For underground propane tanks, which exist in a moist unseen environment, protection against corrosion is vitally important. Thus, underground propane tanks have a protective tank coating and are further protected by one or more sacrificial anodes.

How do anodes work?

When two metals are brought into contact with one another (either directly or indirectly) the metal that normally corrodes at a slower rate will corrode at an even slower rate, while the faster-corroding metal will corrode at a faster rate. This is called a cathodic reaction. The slow-corroding metal is a cathode, the fast-corroding metal is an anode. In the case of an underground propane tank, the tank is the cathode. In order to reduce or even eliminate the tank’s corrosion it is fitted with one or more anodes of either zinc or magnesium.

As the cathodic reaction occurs, the tank’s corrosion is slowed. As the chemical reaction occurs an electric current is created, charging the tank, the anodes, and the surrounding environment. This current offers further protection to the tank and it can be measured by a voltmeter. As the anode corrodes the current will decrease. Eventually the anode will be corroded away and the cathodic protection will be lost. The electric current will cease to exist. By regularly measuring the electric current around the tank we can tell if and when a new anode is needed.

Underground tanks below 1000-gallon capacity require one anode.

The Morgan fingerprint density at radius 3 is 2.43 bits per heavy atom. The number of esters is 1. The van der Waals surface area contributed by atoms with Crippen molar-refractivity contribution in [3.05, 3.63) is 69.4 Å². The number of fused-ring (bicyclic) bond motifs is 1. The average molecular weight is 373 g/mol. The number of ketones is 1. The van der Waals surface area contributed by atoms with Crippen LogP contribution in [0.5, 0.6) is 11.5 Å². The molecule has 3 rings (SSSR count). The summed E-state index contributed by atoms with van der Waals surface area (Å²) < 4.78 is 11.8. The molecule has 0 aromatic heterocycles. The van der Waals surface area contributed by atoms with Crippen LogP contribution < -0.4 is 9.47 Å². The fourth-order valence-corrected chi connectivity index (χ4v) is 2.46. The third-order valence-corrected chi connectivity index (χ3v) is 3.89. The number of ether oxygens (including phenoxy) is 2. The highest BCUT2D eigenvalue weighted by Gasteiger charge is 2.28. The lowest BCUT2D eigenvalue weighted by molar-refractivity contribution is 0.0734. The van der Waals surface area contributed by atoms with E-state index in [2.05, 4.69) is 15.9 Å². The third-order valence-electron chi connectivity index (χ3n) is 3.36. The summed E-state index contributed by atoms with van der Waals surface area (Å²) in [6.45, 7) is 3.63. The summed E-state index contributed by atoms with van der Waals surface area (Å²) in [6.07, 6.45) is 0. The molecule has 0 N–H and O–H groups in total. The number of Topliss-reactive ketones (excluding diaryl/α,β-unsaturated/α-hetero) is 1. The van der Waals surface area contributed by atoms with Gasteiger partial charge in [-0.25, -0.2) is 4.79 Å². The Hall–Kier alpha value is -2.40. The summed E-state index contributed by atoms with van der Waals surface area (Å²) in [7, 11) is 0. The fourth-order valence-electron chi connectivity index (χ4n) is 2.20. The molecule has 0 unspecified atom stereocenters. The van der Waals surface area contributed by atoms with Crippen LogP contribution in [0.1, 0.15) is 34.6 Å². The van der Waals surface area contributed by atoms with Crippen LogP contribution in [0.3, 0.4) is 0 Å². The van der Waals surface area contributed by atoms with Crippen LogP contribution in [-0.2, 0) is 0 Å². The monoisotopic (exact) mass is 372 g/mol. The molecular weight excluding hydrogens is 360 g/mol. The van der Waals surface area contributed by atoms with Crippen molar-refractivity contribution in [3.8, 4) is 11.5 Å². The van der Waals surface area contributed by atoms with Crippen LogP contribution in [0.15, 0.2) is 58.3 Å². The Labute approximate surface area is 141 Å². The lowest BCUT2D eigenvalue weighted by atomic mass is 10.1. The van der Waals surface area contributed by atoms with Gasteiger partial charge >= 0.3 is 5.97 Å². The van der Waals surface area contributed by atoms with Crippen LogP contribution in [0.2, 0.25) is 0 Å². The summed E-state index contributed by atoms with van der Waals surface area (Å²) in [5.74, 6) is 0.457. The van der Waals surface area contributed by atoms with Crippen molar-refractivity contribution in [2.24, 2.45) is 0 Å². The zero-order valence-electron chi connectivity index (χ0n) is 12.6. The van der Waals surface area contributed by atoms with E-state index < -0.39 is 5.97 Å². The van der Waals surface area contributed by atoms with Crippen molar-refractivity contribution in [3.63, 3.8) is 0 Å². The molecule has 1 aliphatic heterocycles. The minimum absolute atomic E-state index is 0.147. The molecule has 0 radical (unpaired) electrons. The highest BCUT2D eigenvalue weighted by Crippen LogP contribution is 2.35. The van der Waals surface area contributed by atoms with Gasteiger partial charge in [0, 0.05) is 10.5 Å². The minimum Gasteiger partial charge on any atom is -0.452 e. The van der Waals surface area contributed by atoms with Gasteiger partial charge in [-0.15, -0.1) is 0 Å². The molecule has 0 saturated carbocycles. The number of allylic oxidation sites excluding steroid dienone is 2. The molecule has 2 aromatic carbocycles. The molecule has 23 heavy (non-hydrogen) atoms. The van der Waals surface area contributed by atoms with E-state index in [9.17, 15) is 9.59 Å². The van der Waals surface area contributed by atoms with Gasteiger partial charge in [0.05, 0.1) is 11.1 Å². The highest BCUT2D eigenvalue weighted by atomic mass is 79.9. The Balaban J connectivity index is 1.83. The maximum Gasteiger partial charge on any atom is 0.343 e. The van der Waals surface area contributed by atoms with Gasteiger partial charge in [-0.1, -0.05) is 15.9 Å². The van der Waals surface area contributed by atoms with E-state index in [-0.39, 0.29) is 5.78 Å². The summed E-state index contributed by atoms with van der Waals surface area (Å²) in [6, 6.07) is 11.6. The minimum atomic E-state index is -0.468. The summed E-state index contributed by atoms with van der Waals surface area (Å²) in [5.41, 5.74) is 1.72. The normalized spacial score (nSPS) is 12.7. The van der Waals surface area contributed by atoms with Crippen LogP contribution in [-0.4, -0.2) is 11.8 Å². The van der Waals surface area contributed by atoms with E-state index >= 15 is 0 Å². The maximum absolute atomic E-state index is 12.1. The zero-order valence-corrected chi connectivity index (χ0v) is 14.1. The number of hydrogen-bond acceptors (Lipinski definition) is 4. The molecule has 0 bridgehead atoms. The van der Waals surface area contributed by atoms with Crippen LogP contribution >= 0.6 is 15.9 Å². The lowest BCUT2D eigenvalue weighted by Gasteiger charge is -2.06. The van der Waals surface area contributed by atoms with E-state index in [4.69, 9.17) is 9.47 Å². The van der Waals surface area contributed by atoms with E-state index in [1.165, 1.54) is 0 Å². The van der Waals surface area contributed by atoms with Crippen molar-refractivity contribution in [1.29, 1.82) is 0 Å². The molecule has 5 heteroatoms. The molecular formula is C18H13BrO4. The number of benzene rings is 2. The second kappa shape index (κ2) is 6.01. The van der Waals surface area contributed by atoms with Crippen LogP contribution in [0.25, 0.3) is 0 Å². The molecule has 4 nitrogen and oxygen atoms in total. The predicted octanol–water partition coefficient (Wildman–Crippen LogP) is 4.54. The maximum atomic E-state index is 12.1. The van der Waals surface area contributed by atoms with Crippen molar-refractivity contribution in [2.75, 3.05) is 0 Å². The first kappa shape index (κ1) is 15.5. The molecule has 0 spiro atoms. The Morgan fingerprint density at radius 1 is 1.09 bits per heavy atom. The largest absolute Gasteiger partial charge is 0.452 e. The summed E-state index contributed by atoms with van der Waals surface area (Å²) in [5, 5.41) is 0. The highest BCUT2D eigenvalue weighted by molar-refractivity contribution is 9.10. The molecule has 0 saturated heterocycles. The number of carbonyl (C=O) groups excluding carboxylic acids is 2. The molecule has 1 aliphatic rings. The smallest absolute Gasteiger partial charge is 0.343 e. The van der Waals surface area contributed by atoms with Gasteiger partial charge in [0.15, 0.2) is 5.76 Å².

Underground tanks of 1000-gallon or greater capacity require two or more anodes.

Finally, it is important that the tank is isolated from the piping—without electrical isolation the anode will be called upon to protect the piping as well as the tank and the chemical reaction will be exaggerated. If the piping can not be isolated additional anodes may be required.

What’s Inside the Dome

Under the cap of a vertical propane tank, clockwise from far left: Fill (yellow), regulator (red) connected to the valve with shut-off (Grey), emergency vent (green), Gauge (bronze)

How to Read the Gauge

Propane is delivered and stored in pressurized tanks as a liquid. However, propane boils in temperatures down to -44°F, so inside the tank the propane liquid is boiling and turning to vapor (or gas). When the vapor reaches 100% humidity it turns back into liquid and the cycle is repeated.

Propane gas has a greater volume than propane liquid and so requires more space to contain it. Because of this a propane tank is never filled to 100%—there must always be space into which the liquid propane can evaporate, creating a pocket of gas at the top of the tank. It is this pocket of gas that is drawn off to fuel an appliance, not the propane liquid.

As the gas is drawn off, the pressure within the tank is reduced and so the liquid within the tank boils faster and more vapor/gas is produced. This process is constantly repeated as the gas is used up.

The tank gauge shows what percentage of the tank’s capacity is full.

The table below shows how many gallons tanks of varying sizes hold at varying percentages of capacity (remember it will never read 100% – full will be 80%).

Under the cap of a horizontal underground propane tank, clockwise from top left: Relief valve (black), liquid withdrawal valve (yellow, top), gauge (between the two yellow vents), fill pipe (large yellow), shut-off valve (silver at right), regulator (red) connected to shut-off.

Reading Your Propane Tank Gauge
Number of Gallons Remaining
Gauge Reads 57 gal tank 120 gal tank 320 gal tank 500 gal tank 1000 gal tank
80% 46 96 256 400 800
70% 40 84 224 350 700
60% 34 72 192 300 600
50% 29 60 160 250 500
40% 23 48 128 200 400
30% 17 36 96 150 300
If your gauge reads 30% or less call 603.964.6703 to request a delivery!
20% 11 24 64 100 200
10% 6 12 32 50 100